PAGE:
Of course, you should never feel that you are alone when writing a eulogy. In fact, friends and family will probably be more than happy to help and feel included in the process. After all, a funeral is all about communal remembrance so if you feel like writing the eulogy alone is too much pressure or you’re simply just not confident in your own skills, then turning to a friend or family member could be a positive and cathartic experience. 

What Should the Tone of a Eulogy Be?

As long as the tone of the eulogy is appropriate to the audience and the person that it is about, there really is no right or wrong tone you can adopt. The key is to leave people feeling positive, thoughtful and grateful rather than adding to the sadness of the occasion. 

When thinking about tone, there are three main considerations to take into account. Whether it’s true to the kind of person your loved one was, whether it’s appropriate for the people listening and whether you feel comfortable reading it yourself. 

For example, even if your loved one was funny and outrageous in real life, an excessively humorous tone may not sit well with other family members, especially those that might be a little more traditional. Finding the right balance to celebrate your loved ones life without the risk of making others uncomfortable is the key to writing and delivering a eulogy. 

How to Deliver a Eulogy 

No matter how you prepare, delivering a eulogy is never going to be easy, but it’s important to remember that these are not strangers you’re talking to, but close friends and family. Reminding yourself of this while also keeping a conversational tone throughout your delivery should help to ease some of the tension you may feel, especially if you’re not used to public speaking.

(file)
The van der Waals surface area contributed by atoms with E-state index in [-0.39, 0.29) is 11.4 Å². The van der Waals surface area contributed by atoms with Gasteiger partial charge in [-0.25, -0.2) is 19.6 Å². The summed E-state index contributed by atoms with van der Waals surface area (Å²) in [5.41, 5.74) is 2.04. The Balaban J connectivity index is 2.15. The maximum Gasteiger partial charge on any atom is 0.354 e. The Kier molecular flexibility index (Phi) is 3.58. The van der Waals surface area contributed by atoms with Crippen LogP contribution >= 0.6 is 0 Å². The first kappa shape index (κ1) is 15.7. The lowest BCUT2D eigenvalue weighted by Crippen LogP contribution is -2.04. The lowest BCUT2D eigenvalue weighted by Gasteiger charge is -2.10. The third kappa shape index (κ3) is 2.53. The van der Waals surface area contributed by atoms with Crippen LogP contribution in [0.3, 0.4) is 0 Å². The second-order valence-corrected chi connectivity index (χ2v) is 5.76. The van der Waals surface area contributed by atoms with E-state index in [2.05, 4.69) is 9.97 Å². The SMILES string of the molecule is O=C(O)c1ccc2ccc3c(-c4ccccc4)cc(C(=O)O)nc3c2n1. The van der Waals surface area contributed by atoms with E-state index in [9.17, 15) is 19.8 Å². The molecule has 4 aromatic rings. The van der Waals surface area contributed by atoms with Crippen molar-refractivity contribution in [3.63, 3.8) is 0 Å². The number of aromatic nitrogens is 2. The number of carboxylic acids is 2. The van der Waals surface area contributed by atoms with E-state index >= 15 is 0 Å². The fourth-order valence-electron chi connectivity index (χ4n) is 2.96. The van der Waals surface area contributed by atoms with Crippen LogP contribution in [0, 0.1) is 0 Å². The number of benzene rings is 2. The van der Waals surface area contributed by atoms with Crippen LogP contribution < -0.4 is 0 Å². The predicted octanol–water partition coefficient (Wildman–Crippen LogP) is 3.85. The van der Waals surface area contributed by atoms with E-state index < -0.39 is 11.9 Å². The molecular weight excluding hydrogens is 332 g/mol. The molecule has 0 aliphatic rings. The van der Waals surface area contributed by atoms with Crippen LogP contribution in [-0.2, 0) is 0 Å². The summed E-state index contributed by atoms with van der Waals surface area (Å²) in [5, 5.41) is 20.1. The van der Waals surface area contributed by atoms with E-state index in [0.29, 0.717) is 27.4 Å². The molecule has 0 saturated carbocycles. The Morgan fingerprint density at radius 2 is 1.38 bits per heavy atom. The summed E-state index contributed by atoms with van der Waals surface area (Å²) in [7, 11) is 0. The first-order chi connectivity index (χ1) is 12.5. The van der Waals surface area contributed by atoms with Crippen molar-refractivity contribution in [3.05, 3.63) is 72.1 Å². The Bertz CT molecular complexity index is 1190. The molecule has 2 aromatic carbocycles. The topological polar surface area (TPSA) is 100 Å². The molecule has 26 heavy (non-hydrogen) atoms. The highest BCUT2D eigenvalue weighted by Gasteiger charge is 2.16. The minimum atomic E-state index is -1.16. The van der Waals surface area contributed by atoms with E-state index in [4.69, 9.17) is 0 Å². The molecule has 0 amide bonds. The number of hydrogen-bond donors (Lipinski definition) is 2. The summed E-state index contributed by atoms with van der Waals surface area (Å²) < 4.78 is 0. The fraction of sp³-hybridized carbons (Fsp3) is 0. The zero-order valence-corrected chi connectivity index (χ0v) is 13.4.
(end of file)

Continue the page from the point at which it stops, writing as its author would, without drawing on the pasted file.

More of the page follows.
Of course, nerves are one thing but sadness can also affect us in unexpected ways. Even if your eulogy is the funniest thing ever written, emotions will run high and it is natural that you may feel upset or even cry while delivering it. There’s no shame in this, but when writing your down your thoughts, it may be worth considering a eulogy that you think you are able to complete, so avoiding sad memories and focusing on the positives can help with that. 

Pausing for thought is also a good way of grounding yourself if you feel like you may be getting swept up in your emotions. It will also make it less likely for you to trip over your words or mumble. It may be tempting to rush through the experience as quickly as possible, but taking it slow makes for a more pleasant listening experience for guests who can really let your words really sink in. However, though there is technically no time limit for a eulogy, between 5-7 minutes is usually a standard amount of time, which amounts to between 500 to 1,000 words. 

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Writing a eulogy is an incredibly personal experience and you should write it and deliver it in a way that makes you and your family feel the most comfortable. Remember that this is an opportunity to come together in a collective experience of memory and love for someone that was very dear to everyone in the room. It is probably one of the few moments during a funeral when you may find yourself smiling as you remember a sweet or memorable anecdote about your loved one, so take the opportunity to really think about how you want them to be remembered and what effect your eulogy will have. 

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We are a family-led funeral directors in Essex since 1958.

Please contact us at any of our four funeral homes, Harold HillHainaultHarold WoodCollier Row, for any queries, support or advice regarding the funeral planning process.